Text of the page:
[UPDATE 07-18-2018] It seems that some people still get the same error message after unchecking “Install the third party software” option. If that is the case for you, you can try the following:
1. Reboot your computer with Live USB and start Ubuntu (or Linux Mint) installation again
2. At the “Installation type” step, choose “Something else”
3. Delete all partitions (since you already have trouble installing Ubuntu, I don’t think you need to worry about losing data)
4. Manually create partitions. You will need at least three partitions as follows:
- Main partition for Ubuntu: ext4 type with mount point “/”
- Swap partition: swap type with partition size equaling to the size of your physical RAM. If you computer has 16GB RAM, then your swap partition needs to be at least 16GB.
- EFI partition with size about 200MB – 500MB. I use 500MB for my computer
5. Continue the installation. Remember you still need to disable third-party software installation.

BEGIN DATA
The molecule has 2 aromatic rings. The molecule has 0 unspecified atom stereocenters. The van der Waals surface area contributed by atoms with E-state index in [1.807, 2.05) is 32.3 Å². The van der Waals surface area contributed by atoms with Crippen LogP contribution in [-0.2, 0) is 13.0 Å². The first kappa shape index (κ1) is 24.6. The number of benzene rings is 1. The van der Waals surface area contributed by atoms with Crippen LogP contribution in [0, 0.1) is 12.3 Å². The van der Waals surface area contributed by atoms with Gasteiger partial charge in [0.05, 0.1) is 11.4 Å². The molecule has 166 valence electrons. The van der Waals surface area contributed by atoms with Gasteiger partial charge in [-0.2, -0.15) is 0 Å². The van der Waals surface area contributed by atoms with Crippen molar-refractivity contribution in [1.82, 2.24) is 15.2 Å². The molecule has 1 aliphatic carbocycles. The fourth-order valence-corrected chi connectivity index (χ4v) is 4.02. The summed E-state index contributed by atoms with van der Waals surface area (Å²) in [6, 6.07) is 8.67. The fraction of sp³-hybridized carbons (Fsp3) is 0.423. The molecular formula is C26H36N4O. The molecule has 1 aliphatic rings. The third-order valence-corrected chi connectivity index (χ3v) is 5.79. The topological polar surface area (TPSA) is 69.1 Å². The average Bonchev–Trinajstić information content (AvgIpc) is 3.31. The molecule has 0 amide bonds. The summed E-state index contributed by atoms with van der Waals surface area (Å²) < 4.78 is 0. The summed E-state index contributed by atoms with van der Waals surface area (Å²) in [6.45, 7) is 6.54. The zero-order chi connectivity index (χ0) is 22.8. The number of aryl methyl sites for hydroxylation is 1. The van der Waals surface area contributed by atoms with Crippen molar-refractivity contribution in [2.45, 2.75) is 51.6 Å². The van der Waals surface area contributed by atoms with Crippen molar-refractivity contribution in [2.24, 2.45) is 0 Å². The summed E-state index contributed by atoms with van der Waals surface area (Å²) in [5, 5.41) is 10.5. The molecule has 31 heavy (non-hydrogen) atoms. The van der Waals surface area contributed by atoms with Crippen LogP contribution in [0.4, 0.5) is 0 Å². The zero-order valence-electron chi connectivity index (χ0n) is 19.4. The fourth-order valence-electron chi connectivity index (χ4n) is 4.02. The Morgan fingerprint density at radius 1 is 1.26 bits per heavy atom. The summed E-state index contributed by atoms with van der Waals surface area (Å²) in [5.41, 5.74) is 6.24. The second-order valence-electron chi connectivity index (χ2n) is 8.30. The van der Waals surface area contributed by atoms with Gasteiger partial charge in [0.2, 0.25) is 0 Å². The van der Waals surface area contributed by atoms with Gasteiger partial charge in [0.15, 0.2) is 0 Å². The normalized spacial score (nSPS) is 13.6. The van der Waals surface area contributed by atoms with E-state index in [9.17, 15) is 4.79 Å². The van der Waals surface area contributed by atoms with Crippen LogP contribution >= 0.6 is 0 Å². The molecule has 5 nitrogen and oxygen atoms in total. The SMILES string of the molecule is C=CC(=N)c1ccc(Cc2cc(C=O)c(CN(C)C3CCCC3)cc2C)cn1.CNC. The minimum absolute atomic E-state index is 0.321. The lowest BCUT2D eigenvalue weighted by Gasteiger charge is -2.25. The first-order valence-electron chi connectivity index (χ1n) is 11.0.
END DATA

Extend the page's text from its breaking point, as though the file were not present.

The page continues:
If you still get the same error message, then you will need to boot into your BIOS and turn off “Secure Boot”, then follow the above steps to try again.
Let me know if this helped you.
No matter if you try to install the latest Ubuntu 18.04 LTS, or Linux Mint 19 (based on Ubuntu 18.04 LTS), you may encounter the following error:
GRUB Installation Failed. The ‘grub-efi-amd64-signed’ package failed to install into /target/. Without the GRUB boot loader, the installed system will not boot.
This error is not new and it happens in computers that support UEFI mode, so many people usually recommend to enable the Legacy Support in your BIOS settings to solve this problem. However, based on my experience of dozes of trial-and-errors, I found a simple fix for this error and would like to share with you.
Based on my experiment, I think the culprit of the error is when you allow the installer to install third-party software during the installation, although I don’t know why it causes the error.
So the obvious fix is to leave “Install this third-party software” unchecked when installing Ubuntu, or leave “Install third-party software for graphics and Wi-Fi hardware, Flash, MP3 and other media” unchecked when installing Linux Mint, and you don’t need to enable the Legacy Support in your BIOS settings.
There you have it and I hope it helped you. If it did, please let me know in the comments.